[Bf-committers] Proposal for unifying nodes

Robin Allen roblovski at gmail.com
Wed Jun 17 03:58:53 CEST 2009

Hi Joe

2009/6/17 joe <joeedh at gmail.com>:
> I'm not sure why you think this is all possible. . .while having a system to
> convert between any arbitrary kind of data is certainly possible, you'd end
> up with a pretty big mess when you're done.  You'd literally have to find
> meaningful conversions between everything from shader functions, to image
> buffers, to *geometry*, to who knows what else.  In practice, I suspect
> there would be a ton of edge cases, where things would not *quite* work as
> people expect, and we'd be swamped in bug reports. ;)
> Besides, this sort of mix and matching isn't powerful, it's mashing
> different systems and different concepts together, and hoping something
> useful will come out of it.  It mostly relies on people coming up with
> intelligent, useful conversions, which may be more difficult then it seems.
> Especially when you want to drive unrelated concepts, like mixing shading
> nodes with modifier nodes (there may be some cases it could be useful, but
> in general it'd mostly be clunky, buggy, and unstable).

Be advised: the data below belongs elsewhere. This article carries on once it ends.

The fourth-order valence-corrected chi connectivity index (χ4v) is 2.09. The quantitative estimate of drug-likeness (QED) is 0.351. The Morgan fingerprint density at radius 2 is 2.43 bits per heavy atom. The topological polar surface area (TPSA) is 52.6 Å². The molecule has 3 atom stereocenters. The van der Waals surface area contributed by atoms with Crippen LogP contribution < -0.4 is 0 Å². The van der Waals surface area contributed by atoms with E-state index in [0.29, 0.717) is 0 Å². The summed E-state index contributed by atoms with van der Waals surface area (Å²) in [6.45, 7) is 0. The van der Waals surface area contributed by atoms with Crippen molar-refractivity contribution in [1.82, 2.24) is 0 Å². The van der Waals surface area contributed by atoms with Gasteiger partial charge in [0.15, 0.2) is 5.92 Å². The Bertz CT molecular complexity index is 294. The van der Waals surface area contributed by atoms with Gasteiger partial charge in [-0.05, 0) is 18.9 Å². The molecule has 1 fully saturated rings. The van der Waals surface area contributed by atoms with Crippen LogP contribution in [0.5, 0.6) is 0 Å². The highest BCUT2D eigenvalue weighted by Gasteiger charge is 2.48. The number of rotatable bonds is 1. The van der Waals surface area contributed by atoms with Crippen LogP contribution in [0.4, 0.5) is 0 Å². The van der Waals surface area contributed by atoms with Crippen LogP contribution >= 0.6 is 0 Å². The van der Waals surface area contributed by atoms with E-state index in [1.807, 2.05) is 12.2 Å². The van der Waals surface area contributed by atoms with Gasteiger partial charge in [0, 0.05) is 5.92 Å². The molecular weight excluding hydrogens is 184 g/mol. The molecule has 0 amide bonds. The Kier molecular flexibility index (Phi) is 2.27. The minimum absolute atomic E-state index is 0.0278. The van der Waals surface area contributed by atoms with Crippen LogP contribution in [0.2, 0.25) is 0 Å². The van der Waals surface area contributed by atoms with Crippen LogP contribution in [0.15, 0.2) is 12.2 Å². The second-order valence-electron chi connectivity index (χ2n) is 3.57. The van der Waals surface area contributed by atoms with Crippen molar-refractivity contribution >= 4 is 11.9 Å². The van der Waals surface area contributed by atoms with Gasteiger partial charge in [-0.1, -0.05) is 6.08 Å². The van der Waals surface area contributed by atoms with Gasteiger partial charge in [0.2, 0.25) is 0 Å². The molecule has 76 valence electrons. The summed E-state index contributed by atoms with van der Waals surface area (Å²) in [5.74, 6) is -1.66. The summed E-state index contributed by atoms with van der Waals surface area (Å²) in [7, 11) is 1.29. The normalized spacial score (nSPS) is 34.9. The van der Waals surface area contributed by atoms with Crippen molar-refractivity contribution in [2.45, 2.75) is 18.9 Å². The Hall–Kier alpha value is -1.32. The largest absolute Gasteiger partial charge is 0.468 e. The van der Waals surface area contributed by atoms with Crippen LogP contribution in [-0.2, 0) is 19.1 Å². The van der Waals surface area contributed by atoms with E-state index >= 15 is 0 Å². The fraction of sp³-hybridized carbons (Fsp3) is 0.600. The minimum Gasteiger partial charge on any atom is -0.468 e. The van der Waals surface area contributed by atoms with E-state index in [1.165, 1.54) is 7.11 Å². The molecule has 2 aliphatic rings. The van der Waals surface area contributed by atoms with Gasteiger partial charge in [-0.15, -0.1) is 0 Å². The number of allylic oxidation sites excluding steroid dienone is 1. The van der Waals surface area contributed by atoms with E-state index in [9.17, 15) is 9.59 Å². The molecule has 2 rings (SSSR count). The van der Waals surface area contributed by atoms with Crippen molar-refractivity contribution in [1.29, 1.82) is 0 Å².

I think you misunderstand the design. You certainly wouldn't have to
find meaningful conversions between *everything*, literally or
otherwise. I'd be interested to know where you got this from,
actually, because it would, as you say, degenerate into madness.

Implicit conversions occur in predictable and well-defined situations.
For example, it's a fact that any operation you can do to a color you
can do to a texture. This warrants an implicit conversion. But using
data of one type to drive parameters of an unrelated type will require
you to specify, using nodes, exactly what you mean.

> And don't forget that some nodes require contextual data, that won't always
> be available.  Modifier nodes, for example, probably would need a scene (at
> the very least), and shader nodes already get a bunch of stuff behind the
> scenes.

This contextual data is exactly what's keeping the tree types
separate; most of the design is about finding better ways to get this
data to nodes.


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